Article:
- An Encyclopaedia on Chinese History, Literature and Art
About [Location: HOME > History > Three Kingdoms > Du Xi < Persons of the age of division < Persons]

Persons in Chinese History - Du Xi 杜襲

Periods of Chinese History
Du Xi 杜襲, courtesy name Zixu 子緒, was a military leader of the Wei period 曹魏 (220-265). His native town was Dingling 定陵 in the commandery of Yingchuan 穎川 (today's Yexian 葉縣, Henan), and he served the warlord Liu Biao 劉表 in the last decade of the Eastern Han period 東漢 (25-220 CE), but then joined Cao Cao 曹操, under whose domination he began a career as court gentleman for consulation (yilang 議郎) and military retainer of the Counsellor-in-chief (chengxiang jun jijiu 丞相軍祭酒) and palace attendant (shizhong 侍中). In 215 he was commandant-escort (fuma duwei 駙馬都尉) during Cao Cao's campaign against the sectarian rebel leader Zhang Lu 張魯 in the region of Hanzhong 漢中. After the war, he was responsible for the military protection of the region, and defended it successfully in 217, when the army of Wei clashed with that of Liu Bei 劉備 who attacked from the Sichuan Basin. During the fights, the highest commander Xiahou Yuan 夏侯淵 died, but Du Xi, Zhang He 張郃 and Guo Huai 郭淮 took over the command, held, and retreated safely. Back to the capital, Du Xi was appointed metropolitan military commander (liufu changshi 留府長史) of the region of Guanzhong 關中 around Chang'an 長安 (today Xi'an 西安, Shanxi). Emperor Wen 魏文帝 (r. 220-226) gave him the title of Neighbourhood Marquis of Wuping 武平亭侯 and entrusted to him the supply of the imperial army. Later on he was appointed chief steward for writing (shangshu 尚書) and his title of nobility was raised to that of Township Marquis of Pingyang 平陽鄉侯. When Zhuge Liang 諸葛亮, counsellor of the state of Shu, launched a large attack on the Wei empire, Cao Zhen 曹真 took over the command of a defense army. Du Xi also participated in this campaign, but fell ill. His posthumous title is Marquis Ding 定侯.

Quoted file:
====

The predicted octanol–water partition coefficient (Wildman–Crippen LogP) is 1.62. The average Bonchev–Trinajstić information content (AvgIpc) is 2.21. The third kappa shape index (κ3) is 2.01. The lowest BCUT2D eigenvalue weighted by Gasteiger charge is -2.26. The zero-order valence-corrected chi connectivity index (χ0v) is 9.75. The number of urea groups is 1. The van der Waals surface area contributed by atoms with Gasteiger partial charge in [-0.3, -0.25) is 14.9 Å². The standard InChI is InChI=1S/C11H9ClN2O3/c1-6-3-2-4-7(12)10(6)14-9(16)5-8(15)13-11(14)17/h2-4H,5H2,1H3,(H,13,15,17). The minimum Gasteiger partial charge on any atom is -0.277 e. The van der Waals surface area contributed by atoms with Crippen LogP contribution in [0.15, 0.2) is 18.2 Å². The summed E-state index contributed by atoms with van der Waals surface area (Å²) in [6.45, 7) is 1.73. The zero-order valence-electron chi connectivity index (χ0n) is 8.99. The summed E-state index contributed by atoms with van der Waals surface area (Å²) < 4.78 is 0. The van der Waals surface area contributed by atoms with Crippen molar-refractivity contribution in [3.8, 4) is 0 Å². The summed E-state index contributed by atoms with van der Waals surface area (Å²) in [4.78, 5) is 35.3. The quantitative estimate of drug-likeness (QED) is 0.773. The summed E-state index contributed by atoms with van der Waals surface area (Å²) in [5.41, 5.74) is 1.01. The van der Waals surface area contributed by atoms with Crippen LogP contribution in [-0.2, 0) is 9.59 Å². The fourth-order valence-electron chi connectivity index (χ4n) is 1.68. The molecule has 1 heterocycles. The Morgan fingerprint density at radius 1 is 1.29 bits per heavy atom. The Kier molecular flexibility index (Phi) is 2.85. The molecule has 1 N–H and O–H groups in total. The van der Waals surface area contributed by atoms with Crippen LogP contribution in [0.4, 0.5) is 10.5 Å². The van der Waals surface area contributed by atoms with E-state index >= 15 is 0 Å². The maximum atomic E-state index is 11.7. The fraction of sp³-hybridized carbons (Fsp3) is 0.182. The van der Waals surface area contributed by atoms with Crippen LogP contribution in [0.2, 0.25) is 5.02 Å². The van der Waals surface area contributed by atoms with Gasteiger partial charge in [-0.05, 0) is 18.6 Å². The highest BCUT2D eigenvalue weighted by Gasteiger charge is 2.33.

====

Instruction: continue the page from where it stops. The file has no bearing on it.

Source: Zhang Shunhui 張舜徽 (ed. 1992), Sanguozhi cidian 三國志辭典 (Jinan: Shandong jiaoyu chubanshe), p. 175.

June 2, 2016 © Ulrich Theobald · Mail
Important Chinese of the...